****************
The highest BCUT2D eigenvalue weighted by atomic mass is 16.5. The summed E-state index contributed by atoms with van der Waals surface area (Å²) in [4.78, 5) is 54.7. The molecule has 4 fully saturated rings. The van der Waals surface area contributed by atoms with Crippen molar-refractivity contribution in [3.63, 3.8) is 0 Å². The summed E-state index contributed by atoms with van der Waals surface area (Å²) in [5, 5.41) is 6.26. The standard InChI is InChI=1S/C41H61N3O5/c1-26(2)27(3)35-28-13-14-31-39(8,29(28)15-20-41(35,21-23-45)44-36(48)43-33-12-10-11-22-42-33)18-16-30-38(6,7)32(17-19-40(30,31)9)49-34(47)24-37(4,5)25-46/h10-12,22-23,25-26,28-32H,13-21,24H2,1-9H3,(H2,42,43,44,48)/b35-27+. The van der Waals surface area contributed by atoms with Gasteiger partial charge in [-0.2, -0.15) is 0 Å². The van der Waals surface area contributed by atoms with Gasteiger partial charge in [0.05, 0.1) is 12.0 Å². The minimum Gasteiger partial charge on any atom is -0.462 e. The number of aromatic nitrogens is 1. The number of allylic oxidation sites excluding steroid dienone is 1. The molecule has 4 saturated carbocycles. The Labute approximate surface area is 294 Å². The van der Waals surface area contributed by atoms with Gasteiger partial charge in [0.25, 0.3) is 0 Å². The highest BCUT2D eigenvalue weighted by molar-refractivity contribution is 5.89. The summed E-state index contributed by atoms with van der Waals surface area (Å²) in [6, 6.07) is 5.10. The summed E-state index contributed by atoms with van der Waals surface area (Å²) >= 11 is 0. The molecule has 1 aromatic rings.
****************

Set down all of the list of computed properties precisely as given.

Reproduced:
The highest BCUT2D eigenvalue weighted by atomic mass is 16.5. The summed E-state index contributed by atoms with van der Waals surface area (Å²) in [4.78, 5) is 54.7. The molecule has 4 fully saturated rings. The van der Waals surface area contributed by atoms with Crippen molar-refractivity contribution in [3.63, 3.8) is 0 Å². The summed E-state index contributed by atoms with van der Waals surface area (Å²) in [5, 5.41) is 6.26. The standard InChI is InChI=1S/C41H61N3O5/c1-26(2)27(3)35-28-13-14-31-39(8,29(28)15-20-41(35,21-23-45)44-36(48)43-33-12-10-11-22-42-33)18-16-30-38(6,7)32(17-19-40(30,31)9)49-34(47)24-37(4,5)25-46/h10-12,22-23,25-26,28-32H,13-21,24H2,1-9H3,(H2,42,43,44,48)/b35-27+. The van der Waals surface area contributed by atoms with Gasteiger partial charge in [-0.2, -0.15) is 0 Å². The van der Waals surface area contributed by atoms with Gasteiger partial charge in [0.05, 0.1) is 12.0 Å². The minimum Gasteiger partial charge on any atom is -0.462 e. The number of aromatic nitrogens is 1. The number of allylic oxidation sites excluding steroid dienone is 1. The molecule has 4 saturated carbocycles. The Labute approximate surface area is 294 Å². The van der Waals surface area contributed by atoms with Gasteiger partial charge in [0.25, 0.3) is 0 Å². The highest BCUT2D eigenvalue weighted by molar-refractivity contribution is 5.89. The summed E-state index contributed by atoms with van der Waals surface area (Å²) in [6, 6.07) is 5.10. The summed E-state index contributed by atoms with van der Waals surface area (Å²) >= 11 is 0. The molecule has 1 aromatic rings.